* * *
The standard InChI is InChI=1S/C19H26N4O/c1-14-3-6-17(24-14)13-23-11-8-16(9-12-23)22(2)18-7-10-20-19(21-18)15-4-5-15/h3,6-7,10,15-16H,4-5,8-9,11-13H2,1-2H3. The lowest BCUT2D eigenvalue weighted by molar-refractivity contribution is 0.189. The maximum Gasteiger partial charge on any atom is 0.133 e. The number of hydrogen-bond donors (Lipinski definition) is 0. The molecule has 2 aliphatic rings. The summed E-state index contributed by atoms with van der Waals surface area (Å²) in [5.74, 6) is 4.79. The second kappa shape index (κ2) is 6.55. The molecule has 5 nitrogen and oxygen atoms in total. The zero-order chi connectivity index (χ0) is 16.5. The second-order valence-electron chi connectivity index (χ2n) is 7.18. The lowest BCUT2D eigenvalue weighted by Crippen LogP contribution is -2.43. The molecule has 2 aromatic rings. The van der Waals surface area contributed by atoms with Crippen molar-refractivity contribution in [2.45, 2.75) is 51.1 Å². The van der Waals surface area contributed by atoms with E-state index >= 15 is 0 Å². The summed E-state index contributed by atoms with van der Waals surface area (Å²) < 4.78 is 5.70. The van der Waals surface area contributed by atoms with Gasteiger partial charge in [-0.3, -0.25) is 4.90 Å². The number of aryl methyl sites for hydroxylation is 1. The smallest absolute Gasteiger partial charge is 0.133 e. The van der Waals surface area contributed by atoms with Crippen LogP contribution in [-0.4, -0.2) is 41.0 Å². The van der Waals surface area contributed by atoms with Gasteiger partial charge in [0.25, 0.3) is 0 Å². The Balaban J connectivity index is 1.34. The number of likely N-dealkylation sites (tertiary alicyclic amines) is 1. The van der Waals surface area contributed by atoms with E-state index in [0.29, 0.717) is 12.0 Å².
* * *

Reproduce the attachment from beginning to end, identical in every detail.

The standard InChI is InChI=1S/C19H26N4O/c1-14-3-6-17(24-14)13-23-11-8-16(9-12-23)22(2)18-7-10-20-19(21-18)15-4-5-15/h3,6-7,10,15-16H,4-5,8-9,11-13H2,1-2H3. The lowest BCUT2D eigenvalue weighted by molar-refractivity contribution is 0.189. The maximum Gasteiger partial charge on any atom is 0.133 e. The number of hydrogen-bond donors (Lipinski definition) is 0. The molecule has 2 aliphatic rings. The summed E-state index contributed by atoms with van der Waals surface area (Å²) in [5.74, 6) is 4.79. The second kappa shape index (κ2) is 6.55. The molecule has 5 nitrogen and oxygen atoms in total. The zero-order chi connectivity index (χ0) is 16.5. The second-order valence-electron chi connectivity index (χ2n) is 7.18. The lowest BCUT2D eigenvalue weighted by Crippen LogP contribution is -2.43. The molecule has 2 aromatic rings. The van der Waals surface area contributed by atoms with Crippen molar-refractivity contribution in [2.45, 2.75) is 51.1 Å². The van der Waals surface area contributed by atoms with E-state index >= 15 is 0 Å². The summed E-state index contributed by atoms with van der Waals surface area (Å²) < 4.78 is 5.70. The van der Waals surface area contributed by atoms with Gasteiger partial charge in [-0.3, -0.25) is 4.90 Å². The number of aryl methyl sites for hydroxylation is 1. The smallest absolute Gasteiger partial charge is 0.133 e. The van der Waals surface area contributed by atoms with Crippen LogP contribution in [-0.4, -0.2) is 41.0 Å². The van der Waals surface area contributed by atoms with Gasteiger partial charge in [0.25, 0.3) is 0 Å². The Balaban J connectivity index is 1.34. The number of likely N-dealkylation sites (tertiary alicyclic amines) is 1. The van der Waals surface area contributed by atoms with E-state index in [0.29, 0.717) is 12.0 Å².